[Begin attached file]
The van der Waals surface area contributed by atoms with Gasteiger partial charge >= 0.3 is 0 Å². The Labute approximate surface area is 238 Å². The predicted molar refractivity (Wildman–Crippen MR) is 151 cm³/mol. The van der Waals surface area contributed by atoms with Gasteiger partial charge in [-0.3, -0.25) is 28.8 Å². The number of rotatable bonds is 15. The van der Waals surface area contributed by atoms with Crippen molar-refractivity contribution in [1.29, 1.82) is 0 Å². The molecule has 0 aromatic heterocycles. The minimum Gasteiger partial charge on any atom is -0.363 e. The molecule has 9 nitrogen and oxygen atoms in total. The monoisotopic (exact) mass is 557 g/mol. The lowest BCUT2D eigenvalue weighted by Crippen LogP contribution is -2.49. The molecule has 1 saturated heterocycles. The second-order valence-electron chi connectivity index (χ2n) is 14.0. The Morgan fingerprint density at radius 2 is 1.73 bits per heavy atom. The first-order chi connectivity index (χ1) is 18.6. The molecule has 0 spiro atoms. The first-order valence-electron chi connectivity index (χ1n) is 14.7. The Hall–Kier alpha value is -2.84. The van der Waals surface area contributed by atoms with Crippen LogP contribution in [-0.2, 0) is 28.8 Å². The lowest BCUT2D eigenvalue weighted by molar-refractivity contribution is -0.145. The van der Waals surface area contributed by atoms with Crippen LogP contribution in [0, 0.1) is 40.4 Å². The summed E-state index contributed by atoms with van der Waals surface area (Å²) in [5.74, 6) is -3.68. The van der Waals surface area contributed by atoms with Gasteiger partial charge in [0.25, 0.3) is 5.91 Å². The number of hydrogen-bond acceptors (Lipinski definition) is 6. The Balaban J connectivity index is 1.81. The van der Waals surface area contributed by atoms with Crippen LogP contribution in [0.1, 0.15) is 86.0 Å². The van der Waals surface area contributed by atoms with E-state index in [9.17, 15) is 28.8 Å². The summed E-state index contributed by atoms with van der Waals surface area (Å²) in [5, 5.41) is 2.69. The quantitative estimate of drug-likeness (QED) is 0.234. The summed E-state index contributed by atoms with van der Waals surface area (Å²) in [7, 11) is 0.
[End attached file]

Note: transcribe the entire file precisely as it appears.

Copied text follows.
The van der Waals surface area contributed by atoms with Gasteiger partial charge >= 0.3 is 0 Å². The Labute approximate surface area is 238 Å². The predicted molar refractivity (Wildman–Crippen MR) is 151 cm³/mol. The van der Waals surface area contributed by atoms with Gasteiger partial charge in [-0.3, -0.25) is 28.8 Å². The number of rotatable bonds is 15. The van der Waals surface area contributed by atoms with Crippen molar-refractivity contribution in [1.29, 1.82) is 0 Å². The molecule has 0 aromatic heterocycles. The minimum Gasteiger partial charge on any atom is -0.363 e. The molecule has 9 nitrogen and oxygen atoms in total. The monoisotopic (exact) mass is 557 g/mol. The lowest BCUT2D eigenvalue weighted by Crippen LogP contribution is -2.49. The molecule has 1 saturated heterocycles. The second-order valence-electron chi connectivity index (χ2n) is 14.0. The Morgan fingerprint density at radius 2 is 1.73 bits per heavy atom. The first-order chi connectivity index (χ1) is 18.6. The molecule has 0 spiro atoms. The first-order valence-electron chi connectivity index (χ1n) is 14.7. The Hall–Kier alpha value is -2.84. The van der Waals surface area contributed by atoms with Crippen LogP contribution in [-0.2, 0) is 28.8 Å². The lowest BCUT2D eigenvalue weighted by molar-refractivity contribution is -0.145. The van der Waals surface area contributed by atoms with Crippen LogP contribution in [0, 0.1) is 40.4 Å². The summed E-state index contributed by atoms with van der Waals surface area (Å²) in [5.74, 6) is -3.68. The van der Waals surface area contributed by atoms with Gasteiger partial charge in [0.25, 0.3) is 5.91 Å². The number of hydrogen-bond acceptors (Lipinski definition) is 6. The Balaban J connectivity index is 1.81. The van der Waals surface area contributed by atoms with Crippen LogP contribution in [0.1, 0.15) is 86.0 Å². The van der Waals surface area contributed by atoms with E-state index in [9.17, 15) is 28.8 Å². The summed E-state index contributed by atoms with van der Waals surface area (Å²) in [5, 5.41) is 2.69. The quantitative estimate of drug-likeness (QED) is 0.234. The summed E-state index contributed by atoms with van der Waals surface area (Å²) in [7, 11) is 0.